A 'Territorial Army' Can Resolve Most Of Our National Problems

"The Territorial Army concept has not been understood either by the Polity, National Security Council, National Security Advisor and even by the Indian Army."

A 'Territorial Army' Can Resolve Most Of Our National Problems

(Editor's Note: The article is based on a recent letter sent by the author to the Prime Minister, Defence Minister, Tri-Service Chiefs among other members of India's Higher Defence Organisation's)

"The Territorial Army has been much neglected and misunderstood. This citizen’s militia provides solutions to counter terrorism by participation of citizens, reduction of defence budget, national integration and expansion of the army in an emergency"

The Territorial Army (TA) concept has been lying in Limbo for the last four-five decades. Here is a concept of citizen’s militia, which ensures the participation of citizens in the security of India. Which will give an opportunity to youth of India to learn about defence and the need for indigenisation, provide reserves for the armed forces, enforce discipline and awaken the bureaucracy, bring harmony amongst the various classes of society, provide jobs and finally, bring unity in India.

TA expansion is both a political and military decision. After a briefing by the three Chiefs, Director General TA, the Finance Minister, etc. If the Prime Minister is convinced here is an idea whose time has come and worth working for. It will surely reduce our budget on the 14 or so Para Military Forces (PMF) that we have created that gives little or no respite to the army both during war and peace. The TA concept is an instrument, which can resolve most of our national problems.

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What Are The Facts?

A Second Line of Defence: TA is a locally recruited organisation which acts as a second line of defence, a standing army volunteer reserve. In peace time a 'Territorial' usually trains at weekends. But in the event of war or in an emergency, the part time soldier is very much the whole time soldier.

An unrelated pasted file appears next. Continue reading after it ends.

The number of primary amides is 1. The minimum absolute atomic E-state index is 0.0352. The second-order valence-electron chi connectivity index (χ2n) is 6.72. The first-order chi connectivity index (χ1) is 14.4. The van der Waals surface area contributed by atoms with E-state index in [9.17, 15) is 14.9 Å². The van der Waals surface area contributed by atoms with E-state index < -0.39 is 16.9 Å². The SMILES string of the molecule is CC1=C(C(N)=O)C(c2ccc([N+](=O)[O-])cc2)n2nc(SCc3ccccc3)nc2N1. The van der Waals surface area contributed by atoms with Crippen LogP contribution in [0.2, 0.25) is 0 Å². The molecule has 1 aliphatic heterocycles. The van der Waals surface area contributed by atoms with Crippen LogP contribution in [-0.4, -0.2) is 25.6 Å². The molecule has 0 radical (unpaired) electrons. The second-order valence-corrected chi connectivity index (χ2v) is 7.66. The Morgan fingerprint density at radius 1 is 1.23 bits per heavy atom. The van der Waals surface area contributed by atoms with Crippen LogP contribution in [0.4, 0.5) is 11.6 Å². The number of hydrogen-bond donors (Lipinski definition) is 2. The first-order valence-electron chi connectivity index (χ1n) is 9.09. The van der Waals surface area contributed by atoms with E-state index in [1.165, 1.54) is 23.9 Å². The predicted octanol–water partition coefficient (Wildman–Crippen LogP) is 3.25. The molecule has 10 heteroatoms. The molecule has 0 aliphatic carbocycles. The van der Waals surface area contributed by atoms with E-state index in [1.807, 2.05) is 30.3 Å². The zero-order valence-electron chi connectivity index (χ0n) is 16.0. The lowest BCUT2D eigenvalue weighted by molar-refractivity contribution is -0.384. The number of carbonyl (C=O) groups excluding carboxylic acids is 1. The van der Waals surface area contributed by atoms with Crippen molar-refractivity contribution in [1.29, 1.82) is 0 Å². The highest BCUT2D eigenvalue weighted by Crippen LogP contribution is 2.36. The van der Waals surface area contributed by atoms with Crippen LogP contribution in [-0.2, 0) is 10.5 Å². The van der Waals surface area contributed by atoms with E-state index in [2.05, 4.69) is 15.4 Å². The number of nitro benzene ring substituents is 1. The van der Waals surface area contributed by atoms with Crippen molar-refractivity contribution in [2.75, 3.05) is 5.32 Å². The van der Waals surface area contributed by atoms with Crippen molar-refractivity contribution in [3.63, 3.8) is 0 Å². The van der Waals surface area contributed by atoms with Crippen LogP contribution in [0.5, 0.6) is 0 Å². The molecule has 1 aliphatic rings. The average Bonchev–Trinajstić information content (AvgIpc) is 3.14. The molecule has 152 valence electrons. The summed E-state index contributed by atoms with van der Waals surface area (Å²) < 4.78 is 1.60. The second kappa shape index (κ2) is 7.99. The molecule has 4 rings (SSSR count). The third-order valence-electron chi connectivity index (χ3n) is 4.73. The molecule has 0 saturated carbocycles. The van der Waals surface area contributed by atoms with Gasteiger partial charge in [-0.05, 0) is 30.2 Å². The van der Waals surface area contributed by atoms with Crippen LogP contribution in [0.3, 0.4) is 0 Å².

Concept of Part Time Soldiering Neglected: Unfortunately, since its formal inauguration on October 9, 1949, the TA has not received the attention which it should have. After the debacle in 1962, when a large number of TA units were converted into regular army units and with the proliferation of PMF the concept of part-time soldiering has been neglected. And in the process, we have resorted to mass scale expansion of PMF.

Role of TA Needs to be Reviewed: Also, for some inexplicable reason the strength of the TA has remained at a low 40,000 for more than three decades against an army of over a million. While the strength of the TA should be at least double to that of the regular army. One reason is that the TA concept has not been understood either by the Polity, National Security Council (NSC), National Security Advisor (NSA) and even by the Indian Army. Further, we have failed to educate our society about it. Although the Government had appointed many committees in the past to review the TA concept. But these ended in futility because, the issues and problems were not grappled with.

Need for Volunteer Citizen's Force: Now, most countries have been giving thought to reducing expenditure on large standing armies which are uneconomical during peace. Hence, the need of the capability for quick, expansion whenever necessary. The concept which emerged after the second world war was that, a country should have a well equipped, highly mobile regular army, backed up by a volunteer citizen’s force which can be mobilised at short notice.

Answer to Manpower Shortage at Lesser Cost: In India, time and again attention has been drawn to the exorbitant cost of manpower in the defence services. Today, 50 percent of the defence budget is accounted for by personnel related costs, pensions account for another 12 percent (anticipated to reach a frightening 25 percent in the coming years). Therefore, most countries have some sort of national service. This has also been proposed in India, even though the TA was designed to fulfill this role. A 'Territorial' costs the exchequer much less than a regular serviceman. With increased employment opportunities and higher educational standards, today’s youth is reluctant to take up a full-time career in the military. The TA is in a position to provide the answer to the anticipated manpower shortages in the next decades of early 21st century and beyond.

Many  Roles: The TA can tackle various contingencies. Though primarily meant for those engaged in a civil vocation, it can also absorb the unemployed in special circumstances. The focal point is voluntary enrolment and some departmental units such as the Railways, have a compulsory clause for TA service. A new entrant in the Railways has to give an undertaking that he will be available to serve for seven to twelve years in the TA.